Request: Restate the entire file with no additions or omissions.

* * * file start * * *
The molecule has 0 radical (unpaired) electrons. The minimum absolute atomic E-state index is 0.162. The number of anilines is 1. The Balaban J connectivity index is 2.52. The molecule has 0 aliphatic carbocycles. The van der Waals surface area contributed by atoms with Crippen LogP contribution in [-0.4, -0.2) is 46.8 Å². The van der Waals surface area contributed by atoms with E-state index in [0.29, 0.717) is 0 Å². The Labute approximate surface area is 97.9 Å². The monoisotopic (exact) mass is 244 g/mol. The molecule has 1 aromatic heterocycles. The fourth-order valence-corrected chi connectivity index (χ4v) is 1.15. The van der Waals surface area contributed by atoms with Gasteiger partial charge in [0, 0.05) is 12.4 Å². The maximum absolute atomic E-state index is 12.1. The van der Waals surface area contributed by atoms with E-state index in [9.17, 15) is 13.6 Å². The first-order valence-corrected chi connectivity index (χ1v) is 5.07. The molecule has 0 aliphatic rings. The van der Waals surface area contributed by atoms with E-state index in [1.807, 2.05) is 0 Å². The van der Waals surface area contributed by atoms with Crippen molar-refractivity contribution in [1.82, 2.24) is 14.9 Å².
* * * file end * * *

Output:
The molecule has 0 radical (unpaired) electrons. The minimum absolute atomic E-state index is 0.162. The number of anilines is 1. The Balaban J connectivity index is 2.52. The molecule has 0 aliphatic carbocycles. The van der Waals surface area contributed by atoms with Crippen LogP contribution in [-0.4, -0.2) is 46.8 Å². The van der Waals surface area contributed by atoms with E-state index in [0.29, 0.717) is 0 Å². The Labute approximate surface area is 97.9 Å². The monoisotopic (exact) mass is 244 g/mol. The molecule has 1 aromatic heterocycles. The fourth-order valence-corrected chi connectivity index (χ4v) is 1.15. The van der Waals surface area contributed by atoms with Gasteiger partial charge in [0, 0.05) is 12.4 Å². The maximum absolute atomic E-state index is 12.1. The van der Waals surface area contributed by atoms with E-state index in [9.17, 15) is 13.6 Å². The first-order valence-corrected chi connectivity index (χ1v) is 5.07. The molecule has 0 aliphatic rings. The van der Waals surface area contributed by atoms with E-state index in [1.807, 2.05) is 0 Å². The van der Waals surface area contributed by atoms with Crippen molar-refractivity contribution in [1.82, 2.24) is 14.9 Å².